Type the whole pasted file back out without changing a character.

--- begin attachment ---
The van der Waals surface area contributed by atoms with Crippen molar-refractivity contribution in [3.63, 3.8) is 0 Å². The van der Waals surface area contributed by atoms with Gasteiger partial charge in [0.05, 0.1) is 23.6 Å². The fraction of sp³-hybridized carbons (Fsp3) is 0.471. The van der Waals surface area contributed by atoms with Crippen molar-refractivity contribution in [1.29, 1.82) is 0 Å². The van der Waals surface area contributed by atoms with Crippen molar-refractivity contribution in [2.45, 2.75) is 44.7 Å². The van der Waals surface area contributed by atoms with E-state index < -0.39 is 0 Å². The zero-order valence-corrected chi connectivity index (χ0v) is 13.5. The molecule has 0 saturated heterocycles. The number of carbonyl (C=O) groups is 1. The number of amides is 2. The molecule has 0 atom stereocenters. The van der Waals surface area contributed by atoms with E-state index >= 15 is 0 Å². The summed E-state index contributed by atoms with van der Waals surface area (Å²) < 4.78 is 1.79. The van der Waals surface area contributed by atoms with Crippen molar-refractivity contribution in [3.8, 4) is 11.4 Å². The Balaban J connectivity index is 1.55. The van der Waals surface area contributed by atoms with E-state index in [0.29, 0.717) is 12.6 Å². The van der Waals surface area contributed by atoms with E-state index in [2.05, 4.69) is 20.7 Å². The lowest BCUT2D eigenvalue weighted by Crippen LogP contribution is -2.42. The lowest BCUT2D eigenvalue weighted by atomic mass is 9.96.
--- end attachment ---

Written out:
The van der Waals surface area contributed by atoms with Crippen molar-refractivity contribution in [3.63, 3.8) is 0 Å². The van der Waals surface area contributed by atoms with Gasteiger partial charge in [0.05, 0.1) is 23.6 Å². The fraction of sp³-hybridized carbons (Fsp3) is 0.471. The van der Waals surface area contributed by atoms with Crippen molar-refractivity contribution in [1.29, 1.82) is 0 Å². The van der Waals surface area contributed by atoms with Crippen molar-refractivity contribution in [2.45, 2.75) is 44.7 Å². The van der Waals surface area contributed by atoms with E-state index < -0.39 is 0 Å². The zero-order valence-corrected chi connectivity index (χ0v) is 13.5. The molecule has 0 saturated heterocycles. The number of carbonyl (C=O) groups is 1. The number of amides is 2. The molecule has 0 atom stereocenters. The van der Waals surface area contributed by atoms with E-state index >= 15 is 0 Å². The summed E-state index contributed by atoms with van der Waals surface area (Å²) < 4.78 is 1.79. The van der Waals surface area contributed by atoms with Crippen molar-refractivity contribution in [3.8, 4) is 11.4 Å². The Balaban J connectivity index is 1.55. The van der Waals surface area contributed by atoms with E-state index in [0.29, 0.717) is 12.6 Å². The van der Waals surface area contributed by atoms with E-state index in [2.05, 4.69) is 20.7 Å². The lowest BCUT2D eigenvalue weighted by Crippen LogP contribution is -2.42. The lowest BCUT2D eigenvalue weighted by atomic mass is 9.96.